Respiratory provider lands on elite list
When it comes to home medical equipment providers, Extrakare is in a class by itself.
The five-year-old company, which has grown 834.6% since 2004, recently turned up on Inc. magazine's 2009 list of America's 500 fastest-growing private businesses. Extrakare placed 271st on the list. That made the company the 25th fastest-growing private healthcare business in America and the 8th fastest-growing private business in Atlanta. While some specialty pharmacy and home nursing companies appeared on the list, Extrakare appeared to be the only HME.
"It's a little surprising (that we made it on the list) relative to what is happening in the industry overall," said President Scott Lloyd. "If you sit back and look at it, there are all these reimbursement pressures, but there's also room for companies to be growing in their individual markets."
Since opening its doors for business in January 2005, Extrakare has grown its annual revenue from $493,371 to $4.6 million in 2008, according to Inc. magazine.
No secret strategy or magic bullet fueled the company's success, said Lloyd.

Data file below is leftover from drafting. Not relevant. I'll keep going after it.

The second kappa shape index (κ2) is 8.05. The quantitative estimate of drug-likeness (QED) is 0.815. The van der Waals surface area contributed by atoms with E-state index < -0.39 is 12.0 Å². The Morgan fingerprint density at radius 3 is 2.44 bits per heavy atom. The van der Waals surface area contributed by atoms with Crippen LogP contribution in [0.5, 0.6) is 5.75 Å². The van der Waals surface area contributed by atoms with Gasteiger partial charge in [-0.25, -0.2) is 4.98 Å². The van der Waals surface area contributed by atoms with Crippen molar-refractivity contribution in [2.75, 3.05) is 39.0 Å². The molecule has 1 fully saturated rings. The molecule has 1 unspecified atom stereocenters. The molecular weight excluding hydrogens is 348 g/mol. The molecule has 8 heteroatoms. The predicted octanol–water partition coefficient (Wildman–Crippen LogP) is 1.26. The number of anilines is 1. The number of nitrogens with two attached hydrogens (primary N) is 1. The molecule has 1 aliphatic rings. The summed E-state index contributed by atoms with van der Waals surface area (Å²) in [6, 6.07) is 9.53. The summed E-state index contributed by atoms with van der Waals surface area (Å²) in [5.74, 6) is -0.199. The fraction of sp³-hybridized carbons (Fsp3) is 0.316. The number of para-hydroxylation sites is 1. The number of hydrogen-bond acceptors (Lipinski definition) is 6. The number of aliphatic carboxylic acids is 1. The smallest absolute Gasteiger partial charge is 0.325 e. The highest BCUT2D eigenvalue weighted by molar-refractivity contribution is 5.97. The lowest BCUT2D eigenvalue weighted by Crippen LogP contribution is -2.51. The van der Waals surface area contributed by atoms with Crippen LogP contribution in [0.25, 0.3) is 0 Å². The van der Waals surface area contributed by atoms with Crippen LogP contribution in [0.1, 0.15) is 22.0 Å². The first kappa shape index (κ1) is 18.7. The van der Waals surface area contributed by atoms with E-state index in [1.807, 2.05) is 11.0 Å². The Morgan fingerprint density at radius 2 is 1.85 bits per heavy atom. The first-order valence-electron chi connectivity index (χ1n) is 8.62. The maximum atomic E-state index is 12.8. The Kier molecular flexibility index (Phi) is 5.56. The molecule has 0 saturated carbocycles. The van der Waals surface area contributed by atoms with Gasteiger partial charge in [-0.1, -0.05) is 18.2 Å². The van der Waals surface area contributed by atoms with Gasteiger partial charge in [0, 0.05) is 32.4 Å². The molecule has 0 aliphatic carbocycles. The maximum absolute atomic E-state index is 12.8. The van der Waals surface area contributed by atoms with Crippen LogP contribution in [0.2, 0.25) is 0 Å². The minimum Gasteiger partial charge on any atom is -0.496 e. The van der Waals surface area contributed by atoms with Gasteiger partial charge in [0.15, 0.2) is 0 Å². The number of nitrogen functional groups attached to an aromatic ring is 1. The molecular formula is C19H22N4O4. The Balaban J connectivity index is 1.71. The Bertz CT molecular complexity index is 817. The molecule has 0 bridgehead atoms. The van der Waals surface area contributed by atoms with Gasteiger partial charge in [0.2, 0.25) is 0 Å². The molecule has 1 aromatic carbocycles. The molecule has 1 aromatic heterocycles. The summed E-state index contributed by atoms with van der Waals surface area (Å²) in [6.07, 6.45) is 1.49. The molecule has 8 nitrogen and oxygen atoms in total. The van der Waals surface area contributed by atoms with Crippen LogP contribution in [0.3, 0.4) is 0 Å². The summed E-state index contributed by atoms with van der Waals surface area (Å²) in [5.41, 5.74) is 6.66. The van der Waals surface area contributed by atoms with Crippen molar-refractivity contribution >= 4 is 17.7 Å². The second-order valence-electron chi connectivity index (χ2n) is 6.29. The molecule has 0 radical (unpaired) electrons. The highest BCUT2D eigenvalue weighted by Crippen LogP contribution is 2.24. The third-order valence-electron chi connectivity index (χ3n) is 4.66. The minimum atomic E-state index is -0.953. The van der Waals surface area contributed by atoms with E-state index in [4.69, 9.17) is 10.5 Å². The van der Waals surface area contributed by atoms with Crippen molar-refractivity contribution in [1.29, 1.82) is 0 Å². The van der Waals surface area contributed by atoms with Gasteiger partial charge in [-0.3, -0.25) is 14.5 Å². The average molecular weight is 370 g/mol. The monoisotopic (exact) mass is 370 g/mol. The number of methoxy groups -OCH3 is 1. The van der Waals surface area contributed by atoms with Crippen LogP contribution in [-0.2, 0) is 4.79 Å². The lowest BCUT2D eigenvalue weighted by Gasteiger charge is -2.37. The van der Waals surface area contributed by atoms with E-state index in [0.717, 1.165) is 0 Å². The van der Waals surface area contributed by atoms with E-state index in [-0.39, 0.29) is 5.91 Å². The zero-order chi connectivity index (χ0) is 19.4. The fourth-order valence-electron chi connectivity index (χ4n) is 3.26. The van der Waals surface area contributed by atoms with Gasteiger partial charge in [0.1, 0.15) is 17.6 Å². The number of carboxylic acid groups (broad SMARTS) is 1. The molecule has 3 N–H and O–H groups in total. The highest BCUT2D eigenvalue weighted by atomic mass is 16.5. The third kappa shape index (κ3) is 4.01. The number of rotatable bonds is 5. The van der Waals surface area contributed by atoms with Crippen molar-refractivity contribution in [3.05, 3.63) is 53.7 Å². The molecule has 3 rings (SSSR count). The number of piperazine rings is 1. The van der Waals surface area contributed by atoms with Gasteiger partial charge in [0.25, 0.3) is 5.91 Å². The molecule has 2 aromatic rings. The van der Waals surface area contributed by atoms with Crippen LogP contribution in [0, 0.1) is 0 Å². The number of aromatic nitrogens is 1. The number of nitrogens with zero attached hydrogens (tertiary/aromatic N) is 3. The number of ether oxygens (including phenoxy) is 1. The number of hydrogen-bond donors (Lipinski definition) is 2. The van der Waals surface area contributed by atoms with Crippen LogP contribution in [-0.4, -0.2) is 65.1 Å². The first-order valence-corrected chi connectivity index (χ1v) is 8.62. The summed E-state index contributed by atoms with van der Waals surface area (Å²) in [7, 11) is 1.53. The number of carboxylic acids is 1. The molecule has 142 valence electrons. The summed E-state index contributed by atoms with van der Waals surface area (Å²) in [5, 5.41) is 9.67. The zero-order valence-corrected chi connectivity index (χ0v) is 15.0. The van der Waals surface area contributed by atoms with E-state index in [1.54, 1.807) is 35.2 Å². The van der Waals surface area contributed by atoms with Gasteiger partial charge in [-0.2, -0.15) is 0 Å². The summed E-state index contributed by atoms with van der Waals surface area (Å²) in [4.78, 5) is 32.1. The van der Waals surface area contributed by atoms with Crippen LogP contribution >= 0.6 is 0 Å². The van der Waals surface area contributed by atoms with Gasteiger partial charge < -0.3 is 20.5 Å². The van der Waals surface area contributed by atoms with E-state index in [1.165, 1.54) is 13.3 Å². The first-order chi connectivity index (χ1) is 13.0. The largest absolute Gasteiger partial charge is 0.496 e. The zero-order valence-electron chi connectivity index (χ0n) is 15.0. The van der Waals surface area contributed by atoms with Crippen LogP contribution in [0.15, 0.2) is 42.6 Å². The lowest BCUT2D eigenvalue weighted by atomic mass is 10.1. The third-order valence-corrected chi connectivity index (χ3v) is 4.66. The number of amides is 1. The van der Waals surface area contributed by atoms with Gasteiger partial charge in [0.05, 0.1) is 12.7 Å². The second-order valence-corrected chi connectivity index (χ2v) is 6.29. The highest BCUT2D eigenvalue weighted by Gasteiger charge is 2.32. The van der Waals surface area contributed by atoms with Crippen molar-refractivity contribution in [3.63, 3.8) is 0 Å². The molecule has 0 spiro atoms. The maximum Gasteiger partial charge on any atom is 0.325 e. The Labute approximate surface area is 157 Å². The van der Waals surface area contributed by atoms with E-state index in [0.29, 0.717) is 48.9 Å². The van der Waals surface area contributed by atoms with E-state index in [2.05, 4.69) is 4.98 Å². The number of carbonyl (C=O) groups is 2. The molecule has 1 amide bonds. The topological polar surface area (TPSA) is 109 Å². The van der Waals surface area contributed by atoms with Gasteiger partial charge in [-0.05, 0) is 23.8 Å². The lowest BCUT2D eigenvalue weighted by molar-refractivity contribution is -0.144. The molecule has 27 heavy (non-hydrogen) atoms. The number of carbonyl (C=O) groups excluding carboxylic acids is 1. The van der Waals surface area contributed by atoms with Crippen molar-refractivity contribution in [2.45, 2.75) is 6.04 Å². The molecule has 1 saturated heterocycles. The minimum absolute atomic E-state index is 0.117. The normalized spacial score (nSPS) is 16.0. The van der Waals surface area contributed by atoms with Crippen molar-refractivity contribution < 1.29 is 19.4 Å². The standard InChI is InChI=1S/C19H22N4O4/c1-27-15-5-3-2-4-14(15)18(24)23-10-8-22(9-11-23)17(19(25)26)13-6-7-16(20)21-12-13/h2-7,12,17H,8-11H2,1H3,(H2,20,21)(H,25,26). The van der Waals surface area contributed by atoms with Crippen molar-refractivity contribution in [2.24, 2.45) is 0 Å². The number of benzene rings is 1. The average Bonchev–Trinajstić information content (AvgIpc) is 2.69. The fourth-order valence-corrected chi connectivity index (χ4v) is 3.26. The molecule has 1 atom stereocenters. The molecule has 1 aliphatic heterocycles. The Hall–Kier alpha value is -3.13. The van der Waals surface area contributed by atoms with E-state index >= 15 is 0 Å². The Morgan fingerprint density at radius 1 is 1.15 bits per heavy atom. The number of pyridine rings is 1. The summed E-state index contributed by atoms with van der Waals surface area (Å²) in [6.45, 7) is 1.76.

First, he said, it's easier for a start-up to grow at that eye-popping rate than for a mature or large company. That aside, Extrakare's business model (product mix: 50% oxygen, 40% sleep, 10% DME; payer mix: 50% Medicare) includes a number of strategies intended to maximize revenue and control operating costs. For example, Lloyd said:
-- The company takes a "heavy hand" in holding down delivery expenses. It has embraced non-delivery oxygen technology. Its delivery fleet consists of Dodge Sprinters (21 miles per gallon) and its clinicians drive Toyota Matrixes (31 miles per gallon.) A GPS system helps produce efficient routing.
-- By servicing the greater Atlanta area from a single branch, Extrakare limits fixed costs related to real estate like Internet connections and phone lines. This also makes for more efficient company communications.
-- By operating in a single state, it's easier for Extrakare to collect and pay taxes.
-- The company invests in its sales force every year. "We have expectations for annual productivity increases for our sales force," Lloyd said. "Whoever was here last year, will do more next year. Then we continue to grow the number of people on the sales force."
Going forward, Lloyd, 40, and his partner, Kevin Godwin, 44, don't expect the same kind of phenomenal growth--but they do expect good steady growth.
"Our long-term goal is to grow 15% to 20% a year," Lloyd said. "I think the business outlook in any industry has to start with the base demand, and the demand for our products and services is going to grow. That provides us optimism. We think that at the end of the day, reimbursement will be whatever it is and the efficient and smart operators will find a way to stay in business."